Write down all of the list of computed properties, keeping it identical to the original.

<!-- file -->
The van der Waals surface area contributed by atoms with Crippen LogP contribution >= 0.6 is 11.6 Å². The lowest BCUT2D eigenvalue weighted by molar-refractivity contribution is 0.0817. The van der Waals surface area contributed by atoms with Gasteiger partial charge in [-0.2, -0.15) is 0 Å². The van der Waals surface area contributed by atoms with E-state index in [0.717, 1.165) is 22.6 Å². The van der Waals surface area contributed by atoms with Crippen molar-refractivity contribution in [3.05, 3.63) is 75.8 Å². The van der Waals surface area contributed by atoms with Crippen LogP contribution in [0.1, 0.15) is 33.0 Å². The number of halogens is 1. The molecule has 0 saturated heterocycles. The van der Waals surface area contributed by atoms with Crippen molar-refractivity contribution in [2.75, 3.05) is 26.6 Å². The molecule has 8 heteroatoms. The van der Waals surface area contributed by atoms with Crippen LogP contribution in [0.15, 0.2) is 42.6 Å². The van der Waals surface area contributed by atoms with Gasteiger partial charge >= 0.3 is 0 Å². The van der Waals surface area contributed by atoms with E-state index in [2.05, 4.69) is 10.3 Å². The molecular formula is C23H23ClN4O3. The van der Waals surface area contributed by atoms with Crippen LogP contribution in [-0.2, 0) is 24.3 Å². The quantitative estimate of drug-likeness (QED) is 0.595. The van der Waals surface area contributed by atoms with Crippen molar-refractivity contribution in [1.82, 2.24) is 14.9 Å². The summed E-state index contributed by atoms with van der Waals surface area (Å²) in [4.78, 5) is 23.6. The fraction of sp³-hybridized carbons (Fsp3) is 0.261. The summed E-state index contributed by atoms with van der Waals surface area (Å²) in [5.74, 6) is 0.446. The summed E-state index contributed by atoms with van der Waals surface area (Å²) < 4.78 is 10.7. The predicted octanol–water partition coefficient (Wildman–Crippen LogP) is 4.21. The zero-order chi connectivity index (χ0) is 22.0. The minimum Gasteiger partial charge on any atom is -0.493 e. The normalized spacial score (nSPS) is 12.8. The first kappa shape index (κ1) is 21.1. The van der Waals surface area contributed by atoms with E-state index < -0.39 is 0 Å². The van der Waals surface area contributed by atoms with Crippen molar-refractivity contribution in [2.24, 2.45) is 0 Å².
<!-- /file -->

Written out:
The van der Waals surface area contributed by atoms with Crippen LogP contribution >= 0.6 is 11.6 Å². The lowest BCUT2D eigenvalue weighted by molar-refractivity contribution is 0.0817. The van der Waals surface area contributed by atoms with Gasteiger partial charge in [-0.2, -0.15) is 0 Å². The van der Waals surface area contributed by atoms with E-state index in [0.717, 1.165) is 22.6 Å². The van der Waals surface area contributed by atoms with Crippen molar-refractivity contribution in [3.05, 3.63) is 75.8 Å². The van der Waals surface area contributed by atoms with Crippen LogP contribution in [0.1, 0.15) is 33.0 Å². The number of halogens is 1. The molecule has 0 saturated heterocycles. The van der Waals surface area contributed by atoms with Crippen molar-refractivity contribution in [2.75, 3.05) is 26.6 Å². The molecule has 8 heteroatoms. The van der Waals surface area contributed by atoms with Crippen LogP contribution in [0.15, 0.2) is 42.6 Å². The van der Waals surface area contributed by atoms with Gasteiger partial charge >= 0.3 is 0 Å². The van der Waals surface area contributed by atoms with E-state index in [2.05, 4.69) is 10.3 Å². The molecular formula is C23H23ClN4O3. The van der Waals surface area contributed by atoms with Crippen LogP contribution in [-0.2, 0) is 24.3 Å². The quantitative estimate of drug-likeness (QED) is 0.595. The van der Waals surface area contributed by atoms with Crippen molar-refractivity contribution in [1.82, 2.24) is 14.9 Å². The summed E-state index contributed by atoms with van der Waals surface area (Å²) in [4.78, 5) is 23.6. The fraction of sp³-hybridized carbons (Fsp3) is 0.261. The summed E-state index contributed by atoms with van der Waals surface area (Å²) in [5.74, 6) is 0.446. The summed E-state index contributed by atoms with van der Waals surface area (Å²) < 4.78 is 10.7. The predicted octanol–water partition coefficient (Wildman–Crippen LogP) is 4.21. The zero-order chi connectivity index (χ0) is 22.0. The minimum Gasteiger partial charge on any atom is -0.493 e. The normalized spacial score (nSPS) is 12.8. The first kappa shape index (κ1) is 21.1. The van der Waals surface area contributed by atoms with E-state index < -0.39 is 0 Å². The van der Waals surface area contributed by atoms with Crippen molar-refractivity contribution in [2.24, 2.45) is 0 Å².